Eka’s story: strong woman against the poverty
To mark International Women’s Day, Oxfam Communication Officers, Caroline Berger and Nino Gvianishvili, report from Samegrelo in Western Georgia on one woman’s story who has overcome tragedy, started her own business and is now a role model in her village
Editor’s note: This story and video was produced by Georgian bloggers with support of Oxfam
Eka stands proudly with her herd of five cows against the breathtaking snowy backdrop of the Caucasus mountain range. The last of the sun’s rays cast a glow on her one bedroom house, which stands alone in the middle of the vast field in the village of Narazeni. She shows us inside her sparse room and lights the small wood burner to keep warm.
“I built this house myself,” she beams. “It’s not much but at least everything I have is my own and I’m happy here.”
But Eka’s smile belies the path she has taken to reach here. A few years ago, Eka had nothing. Whilst bearing her second child, her husband, who was displaced from Abkahzia, tragically died and she was left to bring up her young daughter and newborn baby.
“After my husband died, all I could think about was to how to find money to feed my children, and buy clothes for them,” Eka gently strokes her daughter Mariam’s hair as tears begin to form in her eyes.
Alone with two young children, Eka moved back into her parents’ house where she grew up. Dependent on the lowly monthly income of 55 lari from social benefits, Eka struggled to feed her family.
“My family only had a small cow which didn’t produce much milk for all of us. I often went hungry, and gave the little we had to my children.”
After her mother died, Eka moved into her housing for people displaced from conflict, but it tragically burnt down in a fire leaving her again to fend for herself and her family.
“I’m used to challenges and problems,” Eka says defiantly. “The only thing I can count on is myself.”
With support from Oxfam, Eka was able to slowly re-build her life. With tools and training from Oxfam she learnt how to farm, and take care of cattle.
“I didn’t know how to work on the land” she remembers, “but Oxfam taught me how to farm, and gave us a pregnant cow.” She points at the giant mounds of hay outside her house, “People are surprised to see me collect hay and build these mounds all by myself. They’re surprised by my power,” she laughs.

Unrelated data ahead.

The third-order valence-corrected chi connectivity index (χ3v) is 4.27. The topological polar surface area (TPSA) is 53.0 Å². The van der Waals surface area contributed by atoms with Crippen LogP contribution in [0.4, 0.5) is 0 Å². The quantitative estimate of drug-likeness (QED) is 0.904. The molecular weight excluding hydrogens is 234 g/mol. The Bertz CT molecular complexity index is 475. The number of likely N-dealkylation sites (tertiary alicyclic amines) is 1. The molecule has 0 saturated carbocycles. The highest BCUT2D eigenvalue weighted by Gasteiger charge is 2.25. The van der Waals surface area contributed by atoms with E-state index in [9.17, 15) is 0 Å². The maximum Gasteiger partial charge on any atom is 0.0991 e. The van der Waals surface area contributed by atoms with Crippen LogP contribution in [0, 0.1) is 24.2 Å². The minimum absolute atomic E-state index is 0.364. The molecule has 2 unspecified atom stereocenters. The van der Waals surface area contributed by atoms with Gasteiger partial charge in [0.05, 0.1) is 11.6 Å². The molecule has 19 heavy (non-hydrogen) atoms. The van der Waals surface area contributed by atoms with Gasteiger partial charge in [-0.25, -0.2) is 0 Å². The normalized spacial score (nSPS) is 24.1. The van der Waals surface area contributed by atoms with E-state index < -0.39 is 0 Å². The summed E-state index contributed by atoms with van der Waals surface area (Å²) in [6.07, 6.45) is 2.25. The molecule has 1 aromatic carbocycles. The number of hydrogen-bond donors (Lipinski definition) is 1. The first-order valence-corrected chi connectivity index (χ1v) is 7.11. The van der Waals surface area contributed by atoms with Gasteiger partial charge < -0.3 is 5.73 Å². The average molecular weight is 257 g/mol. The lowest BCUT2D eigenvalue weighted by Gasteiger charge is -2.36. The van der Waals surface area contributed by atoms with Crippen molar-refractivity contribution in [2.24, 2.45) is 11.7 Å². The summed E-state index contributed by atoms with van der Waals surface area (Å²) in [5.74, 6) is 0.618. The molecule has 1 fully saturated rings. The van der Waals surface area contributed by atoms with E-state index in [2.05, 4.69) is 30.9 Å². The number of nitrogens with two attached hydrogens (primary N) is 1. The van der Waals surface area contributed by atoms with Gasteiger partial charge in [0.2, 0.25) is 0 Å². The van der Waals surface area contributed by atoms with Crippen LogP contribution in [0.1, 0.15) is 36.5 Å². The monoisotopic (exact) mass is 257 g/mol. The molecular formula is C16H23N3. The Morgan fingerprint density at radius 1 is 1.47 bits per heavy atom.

Nearly five years on, Eka’s has expanded her herd, and now has five cattle. With the income she makes from selling cheese, Eka was able to send her children to school. Eka’s daughters shyly smile as they show us their school certificates. Ana, the youngest daughter, says she’s just started singing lessons. “Most importantly my children aren’t hungry,” Eka smiles fondly at her daughter Ana.
However, there is a new challenge facing the family – rising food prices. In Western Georgia, the price of one pack of wheat (50 kg), which is used to bake bread, has risen by 10 lari (£3.77) in the last few months. According to WFP, Georgia has the highest levels of under-nourishment in the Caucasus, and more than 60% of people are still living below the poverty line.
“Everything has become more expensive. There are things that my children ask for like chocolate but I don’t allow myself to buy special food on their birthdays because we can’t afford it.”
Eka continues, “At school, I can only afford to give my children 1 lari (37p) each but they can only buy a small piece of cake. Sometimes they’re hungry so they ask me to bake them khachapuri (bread filled with cheese).”
There are days when Eka finds herself unable to cope. “Sometimes I get upset when we don’t have any furniture and I start to cry. My children calm me down, and tell me everyone starts from nothing, and one day we’ll be rich.”
Winter compounds the family’s hardship. . There is no running water in the village and the nearest well is 20 minutes away. Eka has to go to the well ten times each day to take care of her family. “It’s very difficult,” she says, “I have to heat the water in the yard but it will be hard during winter.”
Despite the challenges, Eka is a role model in her village. She laughs demurely, “My neighbours tell me that people have lived here for 50 or 60 years and they could never manage what I’ve achieved.”
As the sun sets, Eka’s children Ana and Mariam curl up in their mother’s lap ready for their bedtime story. She looks out of the window and says to us, “I hope the future will be prosperous for my family”